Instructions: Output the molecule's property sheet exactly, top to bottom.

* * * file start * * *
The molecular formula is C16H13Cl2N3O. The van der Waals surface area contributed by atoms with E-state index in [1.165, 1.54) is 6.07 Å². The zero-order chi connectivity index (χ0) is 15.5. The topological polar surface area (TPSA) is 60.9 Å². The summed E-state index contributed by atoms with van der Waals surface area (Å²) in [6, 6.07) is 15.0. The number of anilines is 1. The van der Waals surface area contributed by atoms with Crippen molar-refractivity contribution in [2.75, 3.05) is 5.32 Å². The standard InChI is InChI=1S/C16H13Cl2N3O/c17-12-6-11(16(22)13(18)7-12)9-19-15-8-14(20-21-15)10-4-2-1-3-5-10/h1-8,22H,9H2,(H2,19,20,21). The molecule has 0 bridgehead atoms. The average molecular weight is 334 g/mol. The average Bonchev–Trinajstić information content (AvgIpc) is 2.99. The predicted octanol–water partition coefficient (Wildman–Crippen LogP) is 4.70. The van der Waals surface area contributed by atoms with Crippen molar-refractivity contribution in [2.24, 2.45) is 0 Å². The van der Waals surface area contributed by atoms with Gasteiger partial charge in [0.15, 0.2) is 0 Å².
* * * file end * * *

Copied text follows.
The molecular formula is C16H13Cl2N3O. The van der Waals surface area contributed by atoms with E-state index in [1.165, 1.54) is 6.07 Å². The zero-order chi connectivity index (χ0) is 15.5. The topological polar surface area (TPSA) is 60.9 Å². The summed E-state index contributed by atoms with van der Waals surface area (Å²) in [6, 6.07) is 15.0. The number of anilines is 1. The van der Waals surface area contributed by atoms with Crippen molar-refractivity contribution in [2.75, 3.05) is 5.32 Å². The standard InChI is InChI=1S/C16H13Cl2N3O/c17-12-6-11(16(22)13(18)7-12)9-19-15-8-14(20-21-15)10-4-2-1-3-5-10/h1-8,22H,9H2,(H2,19,20,21). The molecule has 0 bridgehead atoms. The average molecular weight is 334 g/mol. The average Bonchev–Trinajstić information content (AvgIpc) is 2.99. The predicted octanol–water partition coefficient (Wildman–Crippen LogP) is 4.70. The van der Waals surface area contributed by atoms with Crippen molar-refractivity contribution in [2.24, 2.45) is 0 Å². The van der Waals surface area contributed by atoms with Gasteiger partial charge in [0.15, 0.2) is 0 Å².